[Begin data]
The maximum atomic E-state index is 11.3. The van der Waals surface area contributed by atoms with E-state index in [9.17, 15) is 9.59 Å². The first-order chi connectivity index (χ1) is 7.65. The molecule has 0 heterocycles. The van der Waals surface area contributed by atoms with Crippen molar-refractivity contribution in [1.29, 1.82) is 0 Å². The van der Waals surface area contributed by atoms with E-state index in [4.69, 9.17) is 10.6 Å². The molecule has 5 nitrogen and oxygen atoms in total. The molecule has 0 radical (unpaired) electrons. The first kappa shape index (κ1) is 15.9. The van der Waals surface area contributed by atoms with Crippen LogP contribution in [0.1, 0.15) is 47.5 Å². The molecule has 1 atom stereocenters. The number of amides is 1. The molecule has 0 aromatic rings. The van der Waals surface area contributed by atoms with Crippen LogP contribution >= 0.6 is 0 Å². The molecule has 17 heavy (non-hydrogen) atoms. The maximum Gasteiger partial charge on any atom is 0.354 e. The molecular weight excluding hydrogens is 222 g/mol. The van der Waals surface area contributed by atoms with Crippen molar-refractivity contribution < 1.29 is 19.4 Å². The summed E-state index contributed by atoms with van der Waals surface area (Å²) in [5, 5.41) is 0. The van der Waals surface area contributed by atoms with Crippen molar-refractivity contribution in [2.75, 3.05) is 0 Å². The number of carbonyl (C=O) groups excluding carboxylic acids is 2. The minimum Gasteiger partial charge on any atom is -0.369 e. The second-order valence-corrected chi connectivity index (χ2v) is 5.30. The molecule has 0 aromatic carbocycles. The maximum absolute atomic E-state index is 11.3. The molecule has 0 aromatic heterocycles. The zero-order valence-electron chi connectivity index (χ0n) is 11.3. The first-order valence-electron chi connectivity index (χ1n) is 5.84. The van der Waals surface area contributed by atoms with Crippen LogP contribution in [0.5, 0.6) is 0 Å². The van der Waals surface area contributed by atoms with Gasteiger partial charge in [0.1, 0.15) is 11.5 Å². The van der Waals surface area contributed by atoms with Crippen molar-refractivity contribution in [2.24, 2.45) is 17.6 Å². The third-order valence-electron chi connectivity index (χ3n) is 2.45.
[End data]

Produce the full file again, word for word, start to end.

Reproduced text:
The maximum atomic E-state index is 11.3. The van der Waals surface area contributed by atoms with E-state index in [9.17, 15) is 9.59 Å². The first-order chi connectivity index (χ1) is 7.65. The molecule has 0 heterocycles. The van der Waals surface area contributed by atoms with Crippen molar-refractivity contribution in [1.29, 1.82) is 0 Å². The van der Waals surface area contributed by atoms with E-state index in [4.69, 9.17) is 10.6 Å². The molecule has 5 nitrogen and oxygen atoms in total. The molecule has 0 radical (unpaired) electrons. The first kappa shape index (κ1) is 15.9. The van der Waals surface area contributed by atoms with Crippen LogP contribution in [0.1, 0.15) is 47.5 Å². The molecule has 1 atom stereocenters. The number of amides is 1. The molecule has 0 aromatic rings. The van der Waals surface area contributed by atoms with Crippen LogP contribution >= 0.6 is 0 Å². The molecule has 17 heavy (non-hydrogen) atoms. The maximum Gasteiger partial charge on any atom is 0.354 e. The molecular weight excluding hydrogens is 222 g/mol. The van der Waals surface area contributed by atoms with Crippen molar-refractivity contribution < 1.29 is 19.4 Å². The summed E-state index contributed by atoms with van der Waals surface area (Å²) in [5, 5.41) is 0. The van der Waals surface area contributed by atoms with Crippen molar-refractivity contribution in [2.75, 3.05) is 0 Å². The number of carbonyl (C=O) groups excluding carboxylic acids is 2. The minimum Gasteiger partial charge on any atom is -0.369 e. The second-order valence-corrected chi connectivity index (χ2v) is 5.30. The molecule has 0 aromatic carbocycles. The maximum absolute atomic E-state index is 11.3. The molecule has 0 aromatic heterocycles. The zero-order valence-electron chi connectivity index (χ0n) is 11.3. The first-order valence-electron chi connectivity index (χ1n) is 5.84. The van der Waals surface area contributed by atoms with Crippen LogP contribution in [0.5, 0.6) is 0 Å². The van der Waals surface area contributed by atoms with Gasteiger partial charge in [0.1, 0.15) is 11.5 Å². The van der Waals surface area contributed by atoms with Crippen molar-refractivity contribution in [2.24, 2.45) is 17.6 Å². The third-order valence-electron chi connectivity index (χ3n) is 2.45.